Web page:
Publication Date: 

2023 was not a good year for humanity and world peace. Regional militarised conflicts were started, continued or flared up again. In addition, new and old tensions around disputed borders on all continents may be sowing the seeds for further expansion of conflict worldwide. 

With the end of the Cold War, military expenditures as a percentage of world GDP had been halved in a matter of years and remained stable for almost three decades, slightly above 2% of world GDP (World Bank data). However, according to various sources, preliminary figures for 2023 and budget figures for 2024 show that military expenditures are on the rise again, not only in absolute terms but also as a percentage of world GDP. According to the latest SIPRI data, global military expenditure increased to 2443 billion USD in 2023, i.e. a year-on-year increase of 6.8% in real terms, reaching a level of 2.3% of world GDP (

Conflicts in various regions are causing human losses, suffering and destruction. Focusing on only three conflicts, the Israeli offensive in Gaza, following the Hamas attacks of October 2023, has already seen more than 33000 killed, double more than that injured, and over 75% of the population of Gaza is displaced (UNRWA). The current episode of civil war in Sudan started in April 2023 and follows decades of intermittent conflicts in different configurations. More than 8,6 million people are forcibly displaced, of which around 1,8 million fled to neighbouring countries (UNRWA/OCHA). Around 13000 deaths have been confirmed (UNOHCHR) but it is generally understood that this is a great underestimation. Finally, the Russian invasion of Ukraine in February 2022, eight years after the annexation of Crimea in 2014, has already claimed the lives of more than 10500 civilians and injured around 20000 more  (UNOHCHR/HRMMU), to which tens of thousands of military casualties on both sides should be added, even if published figures diverge considerably. Ukraine counts almost four million internally displaced persons and around 6,5 million refugees worldwide (UNOHCHR). 

UNU-CRIS contributes to a better understanding of the determinants of regional conflict and security and the roles of regional actors and institutions therein. There are currently research projects being conducted on regional security in West and East Africa, Eastern Europe/Eurasia, the Atlantic, and the Indo-Pacific. Our aim is not only to provide our UN colleagues and policymakers with rigorous analysis, but also to ‘arm’ citizens worldwide with data and arguments so that they can send the right (and strong) signals to their political leaders and authorities, namely: that they, and their children, live better lives with regional cooperation than with regional conflict.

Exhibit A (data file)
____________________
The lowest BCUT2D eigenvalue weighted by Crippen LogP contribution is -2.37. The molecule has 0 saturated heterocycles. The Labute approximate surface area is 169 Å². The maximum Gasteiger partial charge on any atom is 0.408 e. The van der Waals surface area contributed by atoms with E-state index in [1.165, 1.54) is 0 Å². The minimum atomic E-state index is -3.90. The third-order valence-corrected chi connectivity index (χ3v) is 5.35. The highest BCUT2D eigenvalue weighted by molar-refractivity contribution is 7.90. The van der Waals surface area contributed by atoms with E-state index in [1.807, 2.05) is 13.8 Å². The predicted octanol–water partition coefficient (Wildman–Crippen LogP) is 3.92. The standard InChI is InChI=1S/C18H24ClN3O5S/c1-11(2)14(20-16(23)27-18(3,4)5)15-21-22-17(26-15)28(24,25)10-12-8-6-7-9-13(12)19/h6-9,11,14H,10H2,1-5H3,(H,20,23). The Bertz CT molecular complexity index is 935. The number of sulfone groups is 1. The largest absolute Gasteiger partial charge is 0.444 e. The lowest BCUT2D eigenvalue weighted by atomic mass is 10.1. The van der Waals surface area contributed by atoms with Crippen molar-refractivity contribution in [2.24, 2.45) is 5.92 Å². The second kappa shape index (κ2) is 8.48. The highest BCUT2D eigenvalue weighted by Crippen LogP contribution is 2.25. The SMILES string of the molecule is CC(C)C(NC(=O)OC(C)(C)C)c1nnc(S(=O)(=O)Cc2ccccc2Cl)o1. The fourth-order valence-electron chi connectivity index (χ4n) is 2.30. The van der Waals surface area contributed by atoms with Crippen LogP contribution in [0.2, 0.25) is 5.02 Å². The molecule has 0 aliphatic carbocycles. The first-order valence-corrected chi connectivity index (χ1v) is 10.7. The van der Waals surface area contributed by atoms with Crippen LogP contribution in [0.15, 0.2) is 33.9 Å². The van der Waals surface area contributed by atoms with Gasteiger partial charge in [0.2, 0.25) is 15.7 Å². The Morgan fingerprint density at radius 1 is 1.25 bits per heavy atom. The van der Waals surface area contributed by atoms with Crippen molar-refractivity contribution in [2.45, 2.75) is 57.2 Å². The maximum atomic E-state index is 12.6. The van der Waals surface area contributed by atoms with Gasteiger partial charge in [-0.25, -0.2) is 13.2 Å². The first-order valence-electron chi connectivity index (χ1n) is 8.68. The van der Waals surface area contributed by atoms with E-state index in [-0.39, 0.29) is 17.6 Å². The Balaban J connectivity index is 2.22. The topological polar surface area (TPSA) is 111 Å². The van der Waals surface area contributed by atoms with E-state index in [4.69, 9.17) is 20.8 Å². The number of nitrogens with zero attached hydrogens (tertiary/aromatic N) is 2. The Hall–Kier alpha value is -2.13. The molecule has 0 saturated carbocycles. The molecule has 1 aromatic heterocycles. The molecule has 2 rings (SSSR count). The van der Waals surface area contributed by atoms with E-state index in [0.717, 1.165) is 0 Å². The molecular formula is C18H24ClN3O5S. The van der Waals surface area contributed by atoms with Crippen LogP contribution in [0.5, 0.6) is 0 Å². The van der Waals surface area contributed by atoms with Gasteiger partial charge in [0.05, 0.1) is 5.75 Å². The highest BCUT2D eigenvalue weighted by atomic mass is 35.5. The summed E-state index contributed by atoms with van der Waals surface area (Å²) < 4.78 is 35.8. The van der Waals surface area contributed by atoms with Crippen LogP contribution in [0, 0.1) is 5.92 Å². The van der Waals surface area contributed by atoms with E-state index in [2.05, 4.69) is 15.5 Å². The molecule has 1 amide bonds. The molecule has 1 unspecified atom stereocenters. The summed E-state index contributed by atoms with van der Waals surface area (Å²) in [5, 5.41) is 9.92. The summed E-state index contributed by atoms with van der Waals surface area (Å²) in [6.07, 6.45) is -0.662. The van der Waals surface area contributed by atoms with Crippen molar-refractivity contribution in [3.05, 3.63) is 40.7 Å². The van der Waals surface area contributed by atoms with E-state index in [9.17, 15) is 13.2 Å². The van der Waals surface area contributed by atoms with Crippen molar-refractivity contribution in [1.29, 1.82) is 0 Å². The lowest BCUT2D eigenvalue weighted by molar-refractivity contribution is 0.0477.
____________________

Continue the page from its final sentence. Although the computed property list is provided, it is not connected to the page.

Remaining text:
In our research on regional security, our researchers are very much aware of the nexus between regional conflict/security, on the one hand, and human mobility, natural resources, health and the economy, on the other. This nexus approach characterises the research done at UNU as a whole. This is also reflected in the work that is done in and between the different clusters at UNU-CRIS: from migration & social policy to economic interactions, from digital governance to nature, climate & health. This annual report is testimony to this and shows the creativity and productivity of our research community in 2023.

In this annual report, I invite you to discover the main academic events of 2023, our research output in different formats, policy reports and briefs, our capacity building and outreach portfolio, our new faces and our growing network.

I must also share that this year, we also bid farewell to Louise Fawcett, who has been the chair of our advisory committee for the past 12 years. Louise has been a great source of knowledge, advice and strength for UNU-CRIS, and will be greatly missed. She leaves us in good hands, however, as Fukunari Kimura takes over as chair of the advisory committee from 2024 onwards, and we welcome new members Adebayo Olukoshi and Florian Trauner. 

In keeping with our driving principle that our greatest challenges can only be solved together, we encourage you to reach out to us to explore collaboration and do not hesitate to subscribe to our newsletter to keep abreast of our work.


Philippe De Lombaerde

Director of United Nations University Institute on Comparative Regional Integration Studies